Britain’s role in recent military conflicts has occurred under the auspices of multi-national efforts, such as the role of NATO in Afghanistan and Libya, or the ‘coalition of the willing’ in Iraq. This generates an interest in comparing public opinion across countries, as well as within countries, particularly in those states contributing to military efforts and also in those countries who may have explicitly opposed taking military action (as Germany, France and many other countries did in the run up to the invasion of Iraq in 2003). From this data, we learn that the ‘gender gap’ in attitudes towards military action is not only a characteristic of public opinion in Britain.

Table 1 compares attitudes towards the wars in Afghanistan and Iraq using data from the Pew Global Attitudes Project, based on cross-national surveys conducted in 2003 (Iraq) and 2010 (Afghanistan). For Iraq, Table 1 shows responses to a question that asked respondents whether they favoured or opposed military action to end Saddam Hussein’s rule in Iraq. The question on Afghanistan asks whether troops should stay until the situation has stabilised, or should be withdrawn as soon as possible. Note than the first question includes respondents from Italy while the second question includes respondents from the US.

table1

Source: Pew Global Attitude Surveys 2003 and 2010.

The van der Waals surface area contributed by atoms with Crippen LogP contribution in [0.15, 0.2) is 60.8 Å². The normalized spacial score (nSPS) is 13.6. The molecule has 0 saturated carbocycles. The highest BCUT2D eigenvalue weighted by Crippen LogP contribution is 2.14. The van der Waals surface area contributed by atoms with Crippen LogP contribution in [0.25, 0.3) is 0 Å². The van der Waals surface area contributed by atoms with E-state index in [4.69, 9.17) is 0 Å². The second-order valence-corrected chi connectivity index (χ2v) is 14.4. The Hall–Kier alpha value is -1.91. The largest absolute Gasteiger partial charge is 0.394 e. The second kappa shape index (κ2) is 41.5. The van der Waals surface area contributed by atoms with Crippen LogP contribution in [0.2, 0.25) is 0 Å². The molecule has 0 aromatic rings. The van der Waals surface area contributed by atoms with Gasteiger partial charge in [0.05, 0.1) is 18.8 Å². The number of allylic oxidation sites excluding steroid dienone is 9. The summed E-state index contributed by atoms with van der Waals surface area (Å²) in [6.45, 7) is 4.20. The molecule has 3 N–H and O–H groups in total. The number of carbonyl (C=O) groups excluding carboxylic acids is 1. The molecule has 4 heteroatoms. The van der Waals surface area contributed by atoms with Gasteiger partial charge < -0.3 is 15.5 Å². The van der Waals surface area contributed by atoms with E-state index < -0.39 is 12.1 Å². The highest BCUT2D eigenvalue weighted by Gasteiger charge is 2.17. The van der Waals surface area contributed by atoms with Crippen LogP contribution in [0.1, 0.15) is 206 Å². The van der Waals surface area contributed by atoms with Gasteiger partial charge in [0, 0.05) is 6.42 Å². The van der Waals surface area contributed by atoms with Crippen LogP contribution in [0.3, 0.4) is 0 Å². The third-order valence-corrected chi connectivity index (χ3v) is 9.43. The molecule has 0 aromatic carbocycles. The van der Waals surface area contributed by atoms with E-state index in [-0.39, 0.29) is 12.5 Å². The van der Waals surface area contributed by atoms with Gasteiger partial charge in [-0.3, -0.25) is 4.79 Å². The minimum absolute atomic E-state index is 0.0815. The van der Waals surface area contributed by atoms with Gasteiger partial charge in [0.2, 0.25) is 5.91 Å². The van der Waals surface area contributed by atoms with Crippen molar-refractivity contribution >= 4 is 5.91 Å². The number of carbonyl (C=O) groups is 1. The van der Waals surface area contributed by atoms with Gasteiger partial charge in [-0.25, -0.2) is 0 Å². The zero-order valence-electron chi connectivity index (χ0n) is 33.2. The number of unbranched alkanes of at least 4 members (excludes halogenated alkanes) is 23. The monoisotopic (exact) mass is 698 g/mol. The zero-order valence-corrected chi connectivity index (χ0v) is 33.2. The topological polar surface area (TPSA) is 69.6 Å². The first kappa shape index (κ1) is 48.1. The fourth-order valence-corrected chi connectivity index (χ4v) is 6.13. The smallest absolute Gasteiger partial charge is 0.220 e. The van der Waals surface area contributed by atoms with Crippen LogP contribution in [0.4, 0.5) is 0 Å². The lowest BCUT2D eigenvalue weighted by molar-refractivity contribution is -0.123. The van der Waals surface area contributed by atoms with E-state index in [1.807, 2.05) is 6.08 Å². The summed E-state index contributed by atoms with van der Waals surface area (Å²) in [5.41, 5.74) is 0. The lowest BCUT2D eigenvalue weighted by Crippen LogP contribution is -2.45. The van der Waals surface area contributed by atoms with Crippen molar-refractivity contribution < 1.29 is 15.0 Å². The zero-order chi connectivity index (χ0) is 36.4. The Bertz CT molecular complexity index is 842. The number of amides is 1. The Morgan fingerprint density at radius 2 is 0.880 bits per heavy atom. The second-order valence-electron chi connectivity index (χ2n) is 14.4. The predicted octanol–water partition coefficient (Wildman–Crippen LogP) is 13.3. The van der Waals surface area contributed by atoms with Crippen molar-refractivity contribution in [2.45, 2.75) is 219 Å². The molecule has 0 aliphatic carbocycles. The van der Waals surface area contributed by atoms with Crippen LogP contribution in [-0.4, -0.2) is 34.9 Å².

Note:
Excludes ‘don’t know’ responses.
Questions:

2003: ‘Thinking about possible war with Iraq, would you favor or oppose (Survey country) joining the U.S. and other allies in military action in Iraq to end Saddam Hussein’s rule?’ and ‘Thinking about possible war with Iraq, would you favor or oppose the U.S. and other allies taking military action in Iraq to end Saddam Hussein’s rule?’
2010: ‘Do you think the U.S. and NATO should keep military troops in Afghanistan until the situation has stabilized, or do you think the U.S. and NATO should remove their troops as soon as possible?’

While the size of the ‘gender gap’ varies across countries, its direction does not: men are more likely than women to have favoured military action in Iraq and to support troops staying in Afghanistan. The average cross-national ‘gender gap’ is 8% for Afghanistan and 10% for Iraq. Similarly, Table 2 shows attitudes towards military action in Libya by gender for six countries, using polling data collected at the outset of military action. The data tell a similar story to that in Table 1. The magnitude of the ‘gender gap’ in support varies across countries – produced by subtracting women’s level of support from that of men’s – but it is in the same direction in each case: men were more supportive than women, with an average ‘gender gap’ in support of 15%.

table2

Source: Harris / Financial Times March-April 2011
Question
: ‘To what extent do you support or oppose the current military intervention in Libya?

 

Conclusion